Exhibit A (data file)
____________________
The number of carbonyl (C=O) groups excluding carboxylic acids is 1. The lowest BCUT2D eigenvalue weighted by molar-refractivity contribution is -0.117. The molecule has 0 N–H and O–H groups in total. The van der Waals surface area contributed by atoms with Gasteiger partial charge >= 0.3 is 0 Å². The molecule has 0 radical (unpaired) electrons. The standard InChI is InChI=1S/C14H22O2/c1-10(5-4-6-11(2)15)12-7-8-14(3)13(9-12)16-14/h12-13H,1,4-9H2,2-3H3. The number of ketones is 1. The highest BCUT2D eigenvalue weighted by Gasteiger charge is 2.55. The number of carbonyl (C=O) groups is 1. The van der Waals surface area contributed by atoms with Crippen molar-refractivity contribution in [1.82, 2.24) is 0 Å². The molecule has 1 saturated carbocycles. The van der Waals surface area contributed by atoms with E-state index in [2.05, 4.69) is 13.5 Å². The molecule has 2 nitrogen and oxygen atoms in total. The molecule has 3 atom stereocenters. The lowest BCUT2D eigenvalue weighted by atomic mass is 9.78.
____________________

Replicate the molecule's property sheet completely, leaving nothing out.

The number of carbonyl (C=O) groups excluding carboxylic acids is 1. The lowest BCUT2D eigenvalue weighted by molar-refractivity contribution is -0.117. The molecule has 0 N–H and O–H groups in total. The van der Waals surface area contributed by atoms with Gasteiger partial charge >= 0.3 is 0 Å². The molecule has 0 radical (unpaired) electrons. The standard InChI is InChI=1S/C14H22O2/c1-10(5-4-6-11(2)15)12-7-8-14(3)13(9-12)16-14/h12-13H,1,4-9H2,2-3H3. The number of ketones is 1. The highest BCUT2D eigenvalue weighted by Gasteiger charge is 2.55. The number of carbonyl (C=O) groups is 1. The van der Waals surface area contributed by atoms with Crippen molar-refractivity contribution in [1.82, 2.24) is 0 Å². The molecule has 1 saturated carbocycles. The van der Waals surface area contributed by atoms with E-state index in [2.05, 4.69) is 13.5 Å². The molecule has 2 nitrogen and oxygen atoms in total. The molecule has 3 atom stereocenters. The lowest BCUT2D eigenvalue weighted by atomic mass is 9.78.